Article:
Review: Little Dieter Needs to Fly (1998)

(Note: this capsule review is part of my farewell to the Netflix DVD service. #GetThroughMyQueue)

Werner Herzog is such a prolific filmmaker, I suppose I could have filled up much of my queue with his films, because, although I’ve seen dozens, there’s way more that I haven’t seen.

This particular film has bounced in and out of Netflix’s “very long wait,” so I was happy to have it finally pop up (to be followed by his docudrama treatment of the same subject, Rescue Dawn).

“Little Dieter” himself is the compelling ingredient of this, a German immigrant to America whose ambition to take to the skies led him into the U.S. Navy and war in Southeast Asia. You also quickly realize that Herzog, who serves as the narrator, finds a certain kinship with this man reflecting on an almost unimaginably brutal period of his life.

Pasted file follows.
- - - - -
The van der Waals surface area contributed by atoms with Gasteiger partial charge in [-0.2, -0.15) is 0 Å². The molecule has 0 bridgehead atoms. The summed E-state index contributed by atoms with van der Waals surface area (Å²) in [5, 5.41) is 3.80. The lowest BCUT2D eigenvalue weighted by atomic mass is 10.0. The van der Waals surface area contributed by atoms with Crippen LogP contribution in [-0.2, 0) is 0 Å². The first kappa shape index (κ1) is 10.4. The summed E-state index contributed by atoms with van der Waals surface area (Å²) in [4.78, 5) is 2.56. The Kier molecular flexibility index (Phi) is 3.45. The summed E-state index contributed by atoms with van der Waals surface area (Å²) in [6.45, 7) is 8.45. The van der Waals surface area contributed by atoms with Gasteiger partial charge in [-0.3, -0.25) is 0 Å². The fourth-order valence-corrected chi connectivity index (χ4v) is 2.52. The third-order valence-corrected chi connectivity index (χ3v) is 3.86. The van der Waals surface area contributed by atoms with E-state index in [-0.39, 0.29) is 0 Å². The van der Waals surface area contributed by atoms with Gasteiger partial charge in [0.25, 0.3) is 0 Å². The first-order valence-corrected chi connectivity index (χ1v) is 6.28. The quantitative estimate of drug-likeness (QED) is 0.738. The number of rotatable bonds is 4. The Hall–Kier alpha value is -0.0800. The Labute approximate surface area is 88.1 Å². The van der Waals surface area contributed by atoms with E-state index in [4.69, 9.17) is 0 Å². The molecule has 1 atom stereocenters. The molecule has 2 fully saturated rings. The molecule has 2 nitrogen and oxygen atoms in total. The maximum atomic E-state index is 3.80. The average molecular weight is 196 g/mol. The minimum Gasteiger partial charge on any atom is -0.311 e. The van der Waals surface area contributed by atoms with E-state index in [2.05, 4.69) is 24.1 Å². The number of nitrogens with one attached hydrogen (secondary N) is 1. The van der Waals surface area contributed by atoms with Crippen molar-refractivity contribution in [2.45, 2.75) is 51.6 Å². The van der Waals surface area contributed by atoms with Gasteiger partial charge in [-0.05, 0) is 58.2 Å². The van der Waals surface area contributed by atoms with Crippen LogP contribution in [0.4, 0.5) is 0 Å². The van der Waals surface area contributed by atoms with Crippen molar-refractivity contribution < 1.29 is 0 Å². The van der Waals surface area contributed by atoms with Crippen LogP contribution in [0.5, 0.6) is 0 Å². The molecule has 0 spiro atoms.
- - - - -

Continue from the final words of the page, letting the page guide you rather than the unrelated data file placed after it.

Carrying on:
The recreations, with Dieter dryly explaining to us, the audience, are compelling: at times bizarre, at times frightening, and at all times matter-of-fact. Folks who want to make their non-fiction engaging should take note.

Does everything I want a documentary to do and does it with that Werner Herzog flair. Four out of five stars. Stay for the epilogue.

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